While reading Radical Candor, I came across an interesting section countering the common advice that reports should always have solutions to problems when approaching their managers. The book states that reports should not do that. One aspect of a manager’s role is to help the team innovate and presenting ready-made solutions to managers gets in the way of that.
The common advice never sat well with me, either as a report or a manager, but before reading Radical Candor, I had never seen my feelings on this topic written down as clearly. This was a breeze of fresh air. I was never quite able to tease out why I didn’t like the common advice, but the removal of creative input from the manager is certainly a piece of it. Two other aspects are the loss of organizational awareness about ongoing problems and a potential loss of speed for solving problems.
Seven years ago I already wrote about another part of organizational awareness, a topic that’s dear to my heart. Teams have a collective awareness of their problem space’s past, present, and future that can be used to solve problems faster when drawn on. The manager is part of the team and part of the collective awareness. In fact, a good manager plays a key part in maintaining and growing the team’s collective awareness.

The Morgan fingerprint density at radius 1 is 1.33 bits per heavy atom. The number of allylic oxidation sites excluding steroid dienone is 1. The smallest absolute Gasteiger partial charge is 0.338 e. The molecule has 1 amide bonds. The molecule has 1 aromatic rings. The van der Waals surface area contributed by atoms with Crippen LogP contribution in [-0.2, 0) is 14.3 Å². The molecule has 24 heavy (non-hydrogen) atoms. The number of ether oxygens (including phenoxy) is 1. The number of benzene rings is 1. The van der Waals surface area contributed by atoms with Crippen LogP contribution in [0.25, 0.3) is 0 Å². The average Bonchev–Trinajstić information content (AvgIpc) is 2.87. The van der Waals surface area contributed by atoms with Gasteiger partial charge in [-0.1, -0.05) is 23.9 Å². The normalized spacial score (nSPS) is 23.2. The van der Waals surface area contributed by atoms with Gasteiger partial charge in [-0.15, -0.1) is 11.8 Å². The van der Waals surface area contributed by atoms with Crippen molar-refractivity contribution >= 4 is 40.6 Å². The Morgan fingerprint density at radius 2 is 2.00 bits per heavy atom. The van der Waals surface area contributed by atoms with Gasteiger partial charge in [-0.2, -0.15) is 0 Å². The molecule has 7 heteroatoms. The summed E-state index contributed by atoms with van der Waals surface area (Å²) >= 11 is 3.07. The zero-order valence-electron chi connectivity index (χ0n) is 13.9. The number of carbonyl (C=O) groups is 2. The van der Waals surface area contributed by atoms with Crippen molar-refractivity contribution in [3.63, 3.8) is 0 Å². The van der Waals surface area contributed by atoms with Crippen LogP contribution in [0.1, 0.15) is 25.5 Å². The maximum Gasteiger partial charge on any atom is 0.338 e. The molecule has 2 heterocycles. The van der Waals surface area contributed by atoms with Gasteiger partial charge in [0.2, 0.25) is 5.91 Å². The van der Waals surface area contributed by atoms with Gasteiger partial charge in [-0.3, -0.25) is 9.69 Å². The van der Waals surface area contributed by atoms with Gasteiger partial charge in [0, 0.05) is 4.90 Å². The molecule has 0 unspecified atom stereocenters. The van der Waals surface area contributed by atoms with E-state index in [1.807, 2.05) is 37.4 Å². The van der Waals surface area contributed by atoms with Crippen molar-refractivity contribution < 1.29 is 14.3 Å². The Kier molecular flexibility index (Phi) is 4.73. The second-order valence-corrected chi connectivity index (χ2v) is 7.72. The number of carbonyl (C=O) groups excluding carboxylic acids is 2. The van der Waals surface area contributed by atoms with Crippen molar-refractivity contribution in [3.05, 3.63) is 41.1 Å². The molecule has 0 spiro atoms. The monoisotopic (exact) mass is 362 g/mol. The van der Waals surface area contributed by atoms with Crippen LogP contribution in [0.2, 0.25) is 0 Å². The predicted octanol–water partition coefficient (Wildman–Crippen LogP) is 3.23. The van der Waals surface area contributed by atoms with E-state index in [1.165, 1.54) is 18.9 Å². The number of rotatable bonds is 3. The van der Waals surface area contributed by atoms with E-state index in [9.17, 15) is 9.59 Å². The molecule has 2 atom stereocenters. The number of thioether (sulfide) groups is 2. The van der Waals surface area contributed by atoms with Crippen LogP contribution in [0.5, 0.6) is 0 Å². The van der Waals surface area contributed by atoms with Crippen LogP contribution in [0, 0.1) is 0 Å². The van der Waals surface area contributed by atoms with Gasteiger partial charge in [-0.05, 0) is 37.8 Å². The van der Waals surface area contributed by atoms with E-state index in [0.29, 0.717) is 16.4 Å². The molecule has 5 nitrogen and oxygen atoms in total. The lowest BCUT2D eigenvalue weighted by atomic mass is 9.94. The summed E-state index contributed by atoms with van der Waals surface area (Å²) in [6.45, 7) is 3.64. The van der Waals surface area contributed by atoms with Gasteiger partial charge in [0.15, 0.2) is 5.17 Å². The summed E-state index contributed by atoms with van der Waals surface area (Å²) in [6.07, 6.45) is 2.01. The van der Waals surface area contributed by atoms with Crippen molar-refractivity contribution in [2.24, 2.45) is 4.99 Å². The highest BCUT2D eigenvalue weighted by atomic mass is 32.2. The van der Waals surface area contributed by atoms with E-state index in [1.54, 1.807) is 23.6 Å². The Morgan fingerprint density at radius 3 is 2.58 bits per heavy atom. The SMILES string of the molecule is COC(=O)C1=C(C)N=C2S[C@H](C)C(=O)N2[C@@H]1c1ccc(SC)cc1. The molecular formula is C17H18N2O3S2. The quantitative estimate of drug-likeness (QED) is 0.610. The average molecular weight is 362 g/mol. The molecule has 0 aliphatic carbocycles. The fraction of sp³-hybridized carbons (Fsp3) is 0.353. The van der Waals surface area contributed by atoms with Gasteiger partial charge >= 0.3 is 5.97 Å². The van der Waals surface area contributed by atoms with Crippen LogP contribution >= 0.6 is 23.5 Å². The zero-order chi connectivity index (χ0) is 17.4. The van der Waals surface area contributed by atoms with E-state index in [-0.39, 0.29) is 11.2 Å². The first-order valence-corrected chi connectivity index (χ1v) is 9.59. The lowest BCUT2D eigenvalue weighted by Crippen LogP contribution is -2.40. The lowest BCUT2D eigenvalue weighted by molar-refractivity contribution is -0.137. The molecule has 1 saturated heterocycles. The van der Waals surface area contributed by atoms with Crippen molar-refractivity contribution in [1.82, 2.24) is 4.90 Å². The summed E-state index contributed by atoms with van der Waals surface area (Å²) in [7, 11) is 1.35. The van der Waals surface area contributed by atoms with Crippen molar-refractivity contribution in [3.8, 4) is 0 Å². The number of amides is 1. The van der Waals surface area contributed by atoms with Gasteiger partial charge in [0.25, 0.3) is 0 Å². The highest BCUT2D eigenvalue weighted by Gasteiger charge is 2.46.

The common advice seems outdated at this point. It’s probably better to communicate new problems you come across early and widely. An early light-touch note about a new problem raises team awareness and can help everybody shift priorities if needed. The collective awareness of the team – including the manager – can also suggest potential solutions to explore faster and better than any individual team member can by themselves.